Kollywood
The film tries to address every issue imaginable, not giving enough time for any of them to develop sufficiently.

Having just lost her husband in a tragic set of circumstances, Indira (Jaya Prada) returns to his ancestral home in the village of Puliyanmalai to find a way to rebuild her life. But fate has more in store, as the desperately drought-stricken village on the Tamil Nadu-Kerala border has only one possible source of drinking water – an old well on Indira’s property. In a cruel twist, however, a resurvey has transferred a portion of the land with the well to the neighbouring village.

As the village residents struggle without water, there is a cabal of politicians waiting to drive them out and take over the land for profit. Indira has to fight powerful forces to give her fellow residents a chance at life. In summary, the plot of the Tamil-Malayalam bilingual Keni sounds powerful and moving, a timely and hard-hitting drama.

Unfortunately, writer and director MA Nishad, takes a strong plot backed by an amazing set of actors, including Revathy, Nasser, Parthiban, Anu Hassan and Rekha, and delivers a flat film that never quite gets off the ground.

One of the biggest problems for Keni is that it wants to have its say about virtually every issue imaginable. So there are men falsely accused of terrorism and arrested under the Unlawful Activities Prevention Act (UAPA), women who face sexual harassment from cops, corrupt politicians, water wars, poverty, debates about journalistic ethics and a whole lot more. By the time Nishad has delivered his sermons on all of these, there’s little time left for any of these issues to develop into any kind of dramatic conflict.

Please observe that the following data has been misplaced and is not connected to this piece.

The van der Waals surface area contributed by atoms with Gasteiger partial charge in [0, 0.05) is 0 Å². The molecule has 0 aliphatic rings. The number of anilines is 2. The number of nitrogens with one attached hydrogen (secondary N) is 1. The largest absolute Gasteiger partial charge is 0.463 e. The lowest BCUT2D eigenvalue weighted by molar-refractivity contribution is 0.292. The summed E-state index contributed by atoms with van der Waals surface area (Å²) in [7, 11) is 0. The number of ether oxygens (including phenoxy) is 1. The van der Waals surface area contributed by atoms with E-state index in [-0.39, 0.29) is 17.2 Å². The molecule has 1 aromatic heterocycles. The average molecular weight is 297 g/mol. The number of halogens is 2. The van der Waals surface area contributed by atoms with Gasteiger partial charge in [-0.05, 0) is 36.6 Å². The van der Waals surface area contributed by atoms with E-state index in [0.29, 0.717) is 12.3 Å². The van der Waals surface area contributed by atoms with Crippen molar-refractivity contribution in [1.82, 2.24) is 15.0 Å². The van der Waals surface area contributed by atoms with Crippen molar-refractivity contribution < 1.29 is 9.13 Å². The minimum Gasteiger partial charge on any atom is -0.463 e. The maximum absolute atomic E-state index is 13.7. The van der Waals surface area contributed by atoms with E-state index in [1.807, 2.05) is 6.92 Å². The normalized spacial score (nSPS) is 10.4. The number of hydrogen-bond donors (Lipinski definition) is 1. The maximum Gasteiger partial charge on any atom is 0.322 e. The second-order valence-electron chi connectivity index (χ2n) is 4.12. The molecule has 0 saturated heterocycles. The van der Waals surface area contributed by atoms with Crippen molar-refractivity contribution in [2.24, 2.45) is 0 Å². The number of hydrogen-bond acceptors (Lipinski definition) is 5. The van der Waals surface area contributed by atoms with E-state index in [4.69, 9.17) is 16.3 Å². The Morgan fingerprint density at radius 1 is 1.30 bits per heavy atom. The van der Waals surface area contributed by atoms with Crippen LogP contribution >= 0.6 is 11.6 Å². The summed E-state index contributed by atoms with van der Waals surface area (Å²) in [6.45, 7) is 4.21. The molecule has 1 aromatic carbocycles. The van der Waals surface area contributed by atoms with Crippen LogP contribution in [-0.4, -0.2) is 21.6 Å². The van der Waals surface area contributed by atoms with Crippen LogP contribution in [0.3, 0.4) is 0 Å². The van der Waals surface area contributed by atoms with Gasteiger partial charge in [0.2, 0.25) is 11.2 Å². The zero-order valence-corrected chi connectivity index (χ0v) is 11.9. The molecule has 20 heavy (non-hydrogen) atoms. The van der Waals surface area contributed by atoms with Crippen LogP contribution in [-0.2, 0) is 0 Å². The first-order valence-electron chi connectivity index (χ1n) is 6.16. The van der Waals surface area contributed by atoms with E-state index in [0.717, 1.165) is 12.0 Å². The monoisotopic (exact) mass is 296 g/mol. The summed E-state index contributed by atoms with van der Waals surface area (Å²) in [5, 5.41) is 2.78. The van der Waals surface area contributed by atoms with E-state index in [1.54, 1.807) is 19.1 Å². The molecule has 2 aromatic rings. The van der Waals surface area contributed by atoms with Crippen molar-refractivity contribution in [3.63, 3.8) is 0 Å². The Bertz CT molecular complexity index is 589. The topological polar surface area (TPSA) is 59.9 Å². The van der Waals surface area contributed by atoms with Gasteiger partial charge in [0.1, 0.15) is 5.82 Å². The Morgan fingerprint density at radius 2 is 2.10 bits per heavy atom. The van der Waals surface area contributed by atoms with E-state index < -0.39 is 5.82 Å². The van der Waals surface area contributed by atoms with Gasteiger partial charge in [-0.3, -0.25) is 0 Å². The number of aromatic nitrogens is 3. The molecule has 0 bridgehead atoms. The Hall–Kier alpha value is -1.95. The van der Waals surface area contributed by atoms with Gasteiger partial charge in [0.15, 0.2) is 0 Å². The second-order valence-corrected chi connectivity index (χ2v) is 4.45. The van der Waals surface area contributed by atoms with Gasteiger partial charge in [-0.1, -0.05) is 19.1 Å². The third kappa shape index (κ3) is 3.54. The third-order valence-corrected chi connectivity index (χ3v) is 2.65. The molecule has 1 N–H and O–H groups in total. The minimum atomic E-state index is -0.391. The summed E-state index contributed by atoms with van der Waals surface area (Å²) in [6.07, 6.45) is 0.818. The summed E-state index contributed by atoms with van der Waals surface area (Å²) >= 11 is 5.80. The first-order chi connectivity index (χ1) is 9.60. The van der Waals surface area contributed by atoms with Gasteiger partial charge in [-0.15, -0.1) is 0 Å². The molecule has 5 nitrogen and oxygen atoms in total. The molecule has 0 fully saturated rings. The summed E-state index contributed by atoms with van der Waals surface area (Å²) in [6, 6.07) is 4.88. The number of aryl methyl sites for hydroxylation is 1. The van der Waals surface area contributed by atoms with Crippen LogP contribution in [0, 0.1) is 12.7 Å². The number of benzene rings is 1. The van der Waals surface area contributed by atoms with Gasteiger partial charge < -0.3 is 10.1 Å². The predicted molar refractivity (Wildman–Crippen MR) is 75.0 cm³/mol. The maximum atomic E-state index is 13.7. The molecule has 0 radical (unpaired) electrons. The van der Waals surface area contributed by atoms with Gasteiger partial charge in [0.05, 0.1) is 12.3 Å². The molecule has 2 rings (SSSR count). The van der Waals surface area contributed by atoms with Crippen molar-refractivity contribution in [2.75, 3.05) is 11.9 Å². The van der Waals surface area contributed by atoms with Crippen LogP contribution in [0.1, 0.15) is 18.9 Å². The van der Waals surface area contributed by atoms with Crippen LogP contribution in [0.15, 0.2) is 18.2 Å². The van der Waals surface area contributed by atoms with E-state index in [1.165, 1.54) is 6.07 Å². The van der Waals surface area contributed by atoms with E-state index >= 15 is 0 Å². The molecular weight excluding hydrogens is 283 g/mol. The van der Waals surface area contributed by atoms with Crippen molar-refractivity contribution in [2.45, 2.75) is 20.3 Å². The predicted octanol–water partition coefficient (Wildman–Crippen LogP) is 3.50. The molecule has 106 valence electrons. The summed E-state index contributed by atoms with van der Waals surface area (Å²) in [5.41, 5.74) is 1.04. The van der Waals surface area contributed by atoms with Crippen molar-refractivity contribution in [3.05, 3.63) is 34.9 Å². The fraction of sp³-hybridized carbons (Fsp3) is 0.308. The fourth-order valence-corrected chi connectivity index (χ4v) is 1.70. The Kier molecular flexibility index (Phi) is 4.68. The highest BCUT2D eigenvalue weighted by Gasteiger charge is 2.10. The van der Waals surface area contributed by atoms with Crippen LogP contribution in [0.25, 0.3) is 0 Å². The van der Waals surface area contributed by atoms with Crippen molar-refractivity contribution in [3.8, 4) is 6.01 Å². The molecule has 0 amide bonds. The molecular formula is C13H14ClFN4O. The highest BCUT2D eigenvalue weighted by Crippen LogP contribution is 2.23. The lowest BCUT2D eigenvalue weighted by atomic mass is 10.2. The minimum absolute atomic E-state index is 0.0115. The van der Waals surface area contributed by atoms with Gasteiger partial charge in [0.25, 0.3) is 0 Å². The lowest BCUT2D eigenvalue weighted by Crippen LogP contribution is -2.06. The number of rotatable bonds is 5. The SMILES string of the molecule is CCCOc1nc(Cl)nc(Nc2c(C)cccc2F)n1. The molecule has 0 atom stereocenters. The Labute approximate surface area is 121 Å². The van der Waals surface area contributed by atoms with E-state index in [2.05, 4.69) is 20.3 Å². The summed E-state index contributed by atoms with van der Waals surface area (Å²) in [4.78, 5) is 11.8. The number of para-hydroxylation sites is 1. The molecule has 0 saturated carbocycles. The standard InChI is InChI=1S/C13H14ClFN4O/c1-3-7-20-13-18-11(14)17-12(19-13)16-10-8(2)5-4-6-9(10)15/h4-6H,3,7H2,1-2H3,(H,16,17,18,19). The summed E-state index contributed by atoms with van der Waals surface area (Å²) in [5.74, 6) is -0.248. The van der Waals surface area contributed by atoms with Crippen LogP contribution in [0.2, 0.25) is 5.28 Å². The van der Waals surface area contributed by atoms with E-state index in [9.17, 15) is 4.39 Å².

The film also struggles to throw up a powerful heroine in Indira, and loses the chance to put on centre stage the important issues it is trying to deal with. So you hear nearly every other cast member talk about how man’s greed creates drought, and how the compassion of a woman helps sustain life and create an agricultural utopia in the village. But, as Indira’s story unfolds, you’re left wondering just what the revolution is that she heralds.

The film also finds itself burdened by a weak performance by Jaya Prada, who adeptly conveys the vulnerability of a woman whose life is initially turned upside down, but never rises up to deliver the heroic punch the script demands of her.

The rest of the cast is fairly wasted, since they are only required to appear at regular intervals with sage sermons about the hardships caused by the human propensity to draw artificially dividing lines in the ground.

That doesn’t mean that there isn’t anything enjoyable in Keni. Pleasing visuals in an aesthetically captivating landscape and lilting melodies provide agreeable distractions in the film. Even the plotting shows the seeds of dramatic possibilities, with devices such as three journalists who come by different routes to the same story of Indira’s struggle. But all of these are sapped by sluggish storytelling.

In the end, Keni is much like the bilingual song “Ayya Saami”, sung by KJ Yesudas and SP Balasubrahmanyam at the start of the film. Genial and overflowing with old-fashioned platitudes, but lacking any real commitment to deal with the grainy details of reality.

Disclaimer: This review was not paid for or commissioned by anyone associated with the film. Neither TNM nor any of its reviewers have any sort of business relationship with the film's producers or any other members of its cast and crew.